FPTP and Democracy

A lot of Green Party supporters are expressing anger on social media that the FPTP system is unfair since it has given out parliamentary seats disproportionate to the actual number of votes each party got. For example:

Electoral Reform Society

The first thing to bear in mind about this is that UKIP is the biggest victim of the FPTP system, so we need to be careful about what we wish for.

The second thing to realise is that a proportional representation system is not necessarily any more democratic than FPTP. It is simply a different game: different rules and tactics apply, so you need to think differently about how to make this tokenistic civilian gesture count. But if we were to get a proportional representation system in Britain, that would not suddenly mean we’d have a better democracy.

As we just saw, UKIP got over 3.8 million votes. The Tories got almost 11.4 million votes. Many of those surveyed on election day said they decided to vote for the Tories because they trusted their ability to look after the economy. The Tory myth that the only way out of the financial crisis is austerity has managed to pass as truth in the political debate. That is the problem about Britain’s democracy. Schools teach obedience and productivity over critical thinking and passion. University costs money. Media ownership is highly concentrated in the hands of business moguls who support the tories and their neoliberal ideology (which can be summarised as wanting a strong state to protect corporate interests over those of the working class – which is what both the Tories, Labour, Lib Dems and UKIP stand for). Workplaces are organised non-democratically and labour markets lack regulation, so everyone is too exhausted by working full time to have energy to deeply learn about politics.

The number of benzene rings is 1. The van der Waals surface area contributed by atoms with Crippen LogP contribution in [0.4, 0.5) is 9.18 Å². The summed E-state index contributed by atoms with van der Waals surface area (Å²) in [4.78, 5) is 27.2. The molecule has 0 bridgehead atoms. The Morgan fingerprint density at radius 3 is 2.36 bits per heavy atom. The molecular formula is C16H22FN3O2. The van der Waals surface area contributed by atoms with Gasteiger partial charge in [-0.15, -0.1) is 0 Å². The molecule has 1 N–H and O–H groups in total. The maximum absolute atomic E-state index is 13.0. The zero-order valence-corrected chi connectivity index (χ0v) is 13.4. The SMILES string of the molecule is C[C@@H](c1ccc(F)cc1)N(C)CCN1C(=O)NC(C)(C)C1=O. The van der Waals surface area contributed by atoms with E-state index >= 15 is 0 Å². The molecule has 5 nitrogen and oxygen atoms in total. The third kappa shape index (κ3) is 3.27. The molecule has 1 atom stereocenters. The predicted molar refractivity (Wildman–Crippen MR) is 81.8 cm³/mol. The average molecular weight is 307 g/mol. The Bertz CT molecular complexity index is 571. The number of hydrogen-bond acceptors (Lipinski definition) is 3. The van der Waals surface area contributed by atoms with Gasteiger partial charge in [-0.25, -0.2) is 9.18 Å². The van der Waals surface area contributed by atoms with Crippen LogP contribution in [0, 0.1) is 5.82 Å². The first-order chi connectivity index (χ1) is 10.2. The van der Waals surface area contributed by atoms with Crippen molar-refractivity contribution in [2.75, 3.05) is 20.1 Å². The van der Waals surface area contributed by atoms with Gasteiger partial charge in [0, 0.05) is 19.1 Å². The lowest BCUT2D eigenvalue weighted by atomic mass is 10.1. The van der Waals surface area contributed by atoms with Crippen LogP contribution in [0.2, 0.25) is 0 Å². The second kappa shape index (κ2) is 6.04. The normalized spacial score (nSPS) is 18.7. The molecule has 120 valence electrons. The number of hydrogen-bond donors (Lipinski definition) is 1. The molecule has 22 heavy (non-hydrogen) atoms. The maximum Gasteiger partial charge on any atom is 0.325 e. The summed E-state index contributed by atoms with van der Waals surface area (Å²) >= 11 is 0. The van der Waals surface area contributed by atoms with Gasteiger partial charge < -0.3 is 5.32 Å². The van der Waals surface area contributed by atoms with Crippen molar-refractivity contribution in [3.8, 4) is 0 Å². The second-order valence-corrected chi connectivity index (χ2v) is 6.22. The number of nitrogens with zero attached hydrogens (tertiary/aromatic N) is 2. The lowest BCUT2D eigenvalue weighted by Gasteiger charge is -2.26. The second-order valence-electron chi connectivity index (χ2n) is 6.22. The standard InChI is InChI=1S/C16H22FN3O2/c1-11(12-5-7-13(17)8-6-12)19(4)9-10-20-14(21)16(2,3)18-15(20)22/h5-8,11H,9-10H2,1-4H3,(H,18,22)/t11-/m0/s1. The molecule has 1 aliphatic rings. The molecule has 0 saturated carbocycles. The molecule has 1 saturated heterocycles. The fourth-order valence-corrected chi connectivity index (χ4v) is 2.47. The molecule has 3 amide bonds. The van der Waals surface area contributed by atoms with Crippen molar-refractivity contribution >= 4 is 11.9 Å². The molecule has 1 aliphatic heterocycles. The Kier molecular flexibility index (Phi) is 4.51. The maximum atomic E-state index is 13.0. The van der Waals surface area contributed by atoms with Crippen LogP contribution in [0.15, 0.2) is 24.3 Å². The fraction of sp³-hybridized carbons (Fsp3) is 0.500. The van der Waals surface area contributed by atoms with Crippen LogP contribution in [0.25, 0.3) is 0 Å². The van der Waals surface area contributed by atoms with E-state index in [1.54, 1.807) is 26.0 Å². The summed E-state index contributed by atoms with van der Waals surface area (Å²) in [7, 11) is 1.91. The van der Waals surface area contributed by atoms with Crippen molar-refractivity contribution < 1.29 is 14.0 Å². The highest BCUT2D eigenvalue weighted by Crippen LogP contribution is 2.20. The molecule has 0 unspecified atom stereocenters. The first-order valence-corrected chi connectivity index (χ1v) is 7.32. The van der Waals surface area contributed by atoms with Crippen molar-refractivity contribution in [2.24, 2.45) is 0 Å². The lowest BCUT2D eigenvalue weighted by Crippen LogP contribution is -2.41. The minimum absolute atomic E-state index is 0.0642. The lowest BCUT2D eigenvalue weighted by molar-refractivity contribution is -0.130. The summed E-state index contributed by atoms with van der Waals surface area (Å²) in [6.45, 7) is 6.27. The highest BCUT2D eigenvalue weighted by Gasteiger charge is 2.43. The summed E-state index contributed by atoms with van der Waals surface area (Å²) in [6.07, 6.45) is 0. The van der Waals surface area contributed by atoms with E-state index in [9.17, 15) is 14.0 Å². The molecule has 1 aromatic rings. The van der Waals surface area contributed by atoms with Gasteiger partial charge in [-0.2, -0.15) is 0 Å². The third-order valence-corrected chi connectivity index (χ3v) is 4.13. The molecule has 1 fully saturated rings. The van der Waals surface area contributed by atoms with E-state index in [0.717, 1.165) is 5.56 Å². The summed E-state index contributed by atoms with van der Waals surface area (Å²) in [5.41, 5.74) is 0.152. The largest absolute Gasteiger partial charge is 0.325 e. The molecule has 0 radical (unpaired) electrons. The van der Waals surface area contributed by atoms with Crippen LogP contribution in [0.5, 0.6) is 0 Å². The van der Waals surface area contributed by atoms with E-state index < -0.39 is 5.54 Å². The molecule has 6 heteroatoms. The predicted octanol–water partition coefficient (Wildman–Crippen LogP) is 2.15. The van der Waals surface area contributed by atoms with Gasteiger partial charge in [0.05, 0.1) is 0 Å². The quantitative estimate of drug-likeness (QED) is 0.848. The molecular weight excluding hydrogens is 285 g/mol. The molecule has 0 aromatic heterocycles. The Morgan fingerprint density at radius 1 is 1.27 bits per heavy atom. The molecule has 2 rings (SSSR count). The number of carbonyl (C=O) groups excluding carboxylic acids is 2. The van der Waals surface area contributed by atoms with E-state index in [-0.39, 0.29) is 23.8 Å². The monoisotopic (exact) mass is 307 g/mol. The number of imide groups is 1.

The solution is not a proportional representation system. The solution is:
– Regulate against concentrated media ownership
– Make all schools more like Steiner or Montessori schools
– Make university free
– Legislate for max 6 hour working day
– Make undemocratic workplaces (i.e. non-cooperatives) illegal
– Pay for all this by taxing corporations and rich individuals. At the moment, tax avoidance and tax evasion costs the UK government £95 bn per year. (For comparison, the UK education budget is currently around £60 bn per year*.) Regulating the labour market and media ownership costs nothing. In fact we’d probably see a decrease in health issues resulting from stress and overworking, which would save the NHS money.


*Figures from Jubilee Debt Campaign


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